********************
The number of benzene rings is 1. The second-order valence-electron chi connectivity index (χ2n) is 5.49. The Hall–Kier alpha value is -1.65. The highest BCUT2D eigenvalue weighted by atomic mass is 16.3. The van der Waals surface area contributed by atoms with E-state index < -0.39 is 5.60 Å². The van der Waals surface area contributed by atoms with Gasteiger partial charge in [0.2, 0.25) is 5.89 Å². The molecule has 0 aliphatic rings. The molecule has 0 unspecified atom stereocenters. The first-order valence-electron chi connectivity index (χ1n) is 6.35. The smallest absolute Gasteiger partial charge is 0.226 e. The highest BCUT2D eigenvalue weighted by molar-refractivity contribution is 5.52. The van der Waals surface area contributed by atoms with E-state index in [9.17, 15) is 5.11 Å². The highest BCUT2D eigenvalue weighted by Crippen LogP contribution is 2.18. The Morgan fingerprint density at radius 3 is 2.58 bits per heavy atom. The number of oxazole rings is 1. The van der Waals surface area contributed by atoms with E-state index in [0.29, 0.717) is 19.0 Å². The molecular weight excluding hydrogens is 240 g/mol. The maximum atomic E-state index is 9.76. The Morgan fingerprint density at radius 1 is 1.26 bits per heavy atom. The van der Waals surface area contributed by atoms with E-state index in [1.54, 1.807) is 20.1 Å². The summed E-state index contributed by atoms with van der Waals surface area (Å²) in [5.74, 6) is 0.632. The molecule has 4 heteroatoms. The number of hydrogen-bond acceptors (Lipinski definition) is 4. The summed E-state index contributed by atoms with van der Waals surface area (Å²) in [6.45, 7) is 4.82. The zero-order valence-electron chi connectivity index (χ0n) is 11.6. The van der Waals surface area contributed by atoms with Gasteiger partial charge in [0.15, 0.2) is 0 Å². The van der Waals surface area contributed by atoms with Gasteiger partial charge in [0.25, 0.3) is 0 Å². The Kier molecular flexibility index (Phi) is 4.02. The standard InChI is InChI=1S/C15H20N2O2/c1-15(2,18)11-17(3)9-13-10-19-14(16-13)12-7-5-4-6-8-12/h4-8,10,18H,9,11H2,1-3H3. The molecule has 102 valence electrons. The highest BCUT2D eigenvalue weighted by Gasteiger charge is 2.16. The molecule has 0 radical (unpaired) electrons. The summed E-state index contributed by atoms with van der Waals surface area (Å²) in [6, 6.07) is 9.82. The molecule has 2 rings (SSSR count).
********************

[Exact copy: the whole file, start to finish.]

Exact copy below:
The number of benzene rings is 1. The second-order valence-electron chi connectivity index (χ2n) is 5.49. The Hall–Kier alpha value is -1.65. The highest BCUT2D eigenvalue weighted by atomic mass is 16.3. The van der Waals surface area contributed by atoms with E-state index < -0.39 is 5.60 Å². The van der Waals surface area contributed by atoms with Gasteiger partial charge in [0.2, 0.25) is 5.89 Å². The molecule has 0 aliphatic rings. The molecule has 0 unspecified atom stereocenters. The first-order valence-electron chi connectivity index (χ1n) is 6.35. The smallest absolute Gasteiger partial charge is 0.226 e. The highest BCUT2D eigenvalue weighted by molar-refractivity contribution is 5.52. The van der Waals surface area contributed by atoms with E-state index in [9.17, 15) is 5.11 Å². The highest BCUT2D eigenvalue weighted by Crippen LogP contribution is 2.18. The Morgan fingerprint density at radius 3 is 2.58 bits per heavy atom. The number of oxazole rings is 1. The van der Waals surface area contributed by atoms with E-state index in [0.29, 0.717) is 19.0 Å². The molecular weight excluding hydrogens is 240 g/mol. The maximum atomic E-state index is 9.76. The Morgan fingerprint density at radius 1 is 1.26 bits per heavy atom. The van der Waals surface area contributed by atoms with E-state index in [1.54, 1.807) is 20.1 Å². The summed E-state index contributed by atoms with van der Waals surface area (Å²) in [5.74, 6) is 0.632. The molecule has 4 heteroatoms. The number of hydrogen-bond acceptors (Lipinski definition) is 4. The summed E-state index contributed by atoms with van der Waals surface area (Å²) in [6.45, 7) is 4.82. The zero-order valence-electron chi connectivity index (χ0n) is 11.6. The van der Waals surface area contributed by atoms with Gasteiger partial charge in [0.15, 0.2) is 0 Å². The van der Waals surface area contributed by atoms with Gasteiger partial charge in [0.25, 0.3) is 0 Å². The Kier molecular flexibility index (Phi) is 4.02. The standard InChI is InChI=1S/C15H20N2O2/c1-15(2,18)11-17(3)9-13-10-19-14(16-13)12-7-5-4-6-8-12/h4-8,10,18H,9,11H2,1-3H3. The molecule has 102 valence electrons. The highest BCUT2D eigenvalue weighted by Gasteiger charge is 2.16. The molecule has 0 radical (unpaired) electrons. The summed E-state index contributed by atoms with van der Waals surface area (Å²) in [6, 6.07) is 9.82. The molecule has 2 rings (SSSR count).